Gingivitis is a common and mild early form of gum disease (periodontal disease). It causes inflammation, bleeding, and swelling of your gingiva, the part of your gums where your teeth and gums meet.

The link between gingivitis and inflamed gums is straightforward. When plaque builds up on your teeth, it can cause gingivitis. If you do a good job of daily brushing and flossing and get routine professional cleanings, most, if not all, plaque on your teeth is removed.  

However, plaque may remain. If it does, it may result in the development of gingivitis. 

This results from the toxins generated by plaque bacteria, which can irritate your gum tissue, inducing inflammation. Your gums get inflamed because your immune system is working to fight off the harmful bacteria.   

You’ll notice red, swollen, and tender gums if you have gingivitis. Your gums may also bleed easily, especially during brushing or flossing.

If you ignore gingivitis, it can lead to periodontitis, the more severe form of gum disease. In periodontitis, the supporting structures of your teeth can become inflamed, leading to bone and eventual tooth loss.

Brushing and flossing regularly and getting professional dental cleanings are essential ways to prevent and treat gingivitis. Additionally, you should maintain a healthy lifestyle, including a healthy whole-food diet and avoiding tobacco use. Your gum health and your systemic health are linked.

Gingivitis, the early and mild gum disease, is reversible with proper oral hygiene and professional dental care. Here are common approaches to treating gingivitis:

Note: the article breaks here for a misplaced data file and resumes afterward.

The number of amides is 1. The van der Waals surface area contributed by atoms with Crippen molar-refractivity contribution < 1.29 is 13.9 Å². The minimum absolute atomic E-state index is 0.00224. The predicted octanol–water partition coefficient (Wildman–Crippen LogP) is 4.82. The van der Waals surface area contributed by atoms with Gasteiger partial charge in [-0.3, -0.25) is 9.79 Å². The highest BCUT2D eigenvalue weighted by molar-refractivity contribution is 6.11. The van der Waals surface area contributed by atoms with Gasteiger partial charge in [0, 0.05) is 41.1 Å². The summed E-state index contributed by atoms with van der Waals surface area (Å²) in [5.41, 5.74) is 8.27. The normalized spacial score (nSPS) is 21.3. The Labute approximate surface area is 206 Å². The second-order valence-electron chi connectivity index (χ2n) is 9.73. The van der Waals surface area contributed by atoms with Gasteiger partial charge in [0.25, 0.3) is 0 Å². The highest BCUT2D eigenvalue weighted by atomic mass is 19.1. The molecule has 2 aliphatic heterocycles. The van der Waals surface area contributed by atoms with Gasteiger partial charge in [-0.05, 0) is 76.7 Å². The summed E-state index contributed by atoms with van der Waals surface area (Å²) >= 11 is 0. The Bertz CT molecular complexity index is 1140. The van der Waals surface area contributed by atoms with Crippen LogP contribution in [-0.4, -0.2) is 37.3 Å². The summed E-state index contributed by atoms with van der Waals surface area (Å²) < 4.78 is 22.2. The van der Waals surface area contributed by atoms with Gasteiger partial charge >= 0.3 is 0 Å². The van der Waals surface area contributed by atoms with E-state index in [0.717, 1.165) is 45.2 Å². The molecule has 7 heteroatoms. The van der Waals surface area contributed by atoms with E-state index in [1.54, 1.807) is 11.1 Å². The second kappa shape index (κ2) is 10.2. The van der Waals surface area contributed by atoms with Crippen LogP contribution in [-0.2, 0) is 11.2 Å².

Improved Oral Hygiene Practices:

  • Brushing:  Brush your teeth twice daily using fluoride toothpaste. Using a soft-bristled toothbrush, brush gently and circularly to remove plaque without damaging the gums. Gentle is the key word because many patients brush too hard.  
  • Flossing: Floss daily to clean plaque and food out of areas that a toothbrush may not reach.
  • Antiseptic Mouthwash: Use an antiseptic or antimicrobial mouthwash to help reduce plaque and fight bacteria in your mouth.

Professional Dental Cleaning:

  • Get regular professional dental cleanings every six months. Your dentist or hygienist can better remove plaque and tartar you may have missed.

Dental Education:

  • Your dentist may guide you through proper oral hygiene techniques, including personalized recommendations based on your dental needs. Our dental team educates our patients well because teeth need daily care and attention.

Treatment of Contributing Factors:

  • If certain factors, such as misaligned teeth or dental appliances, contribute to plaque buildup, your dentist may address these issues to improve oral hygiene.

Lifestyle Changes:

  • I’m sure you’ve heard this before, but if you smoke, quit. Tobacco use can contribute to gum disease.
  • Eat a healthy and colorful diet rich in whole foods, which include fruits, vegetables, and whole grains, and limit sugary snacks and beverages.

Regular Dental Checkups:

  • Get regular dental checkups so your dentist can monitor your gum and teeth health and address any signs of gingivitis early on.

It’s important to note that if you have gingivitis, it can progress to periodontitis, a more severe form of gum disease. Periodontitis can cause irreversible damage to the supporting structures of your teeth and lead to bone loss. If you have gingivitis, get a professional dental checkup immediately. Early diagnosis and treatment are essential.

If you suspect you have gingivitis or are experiencing signs such as redness, swelling, or bleeding gums, it’s also an excellent time to get a dental checkup. Remember, you only get one set of teeth. Cherish them, and they will love you back. 

Sources: Gingivitis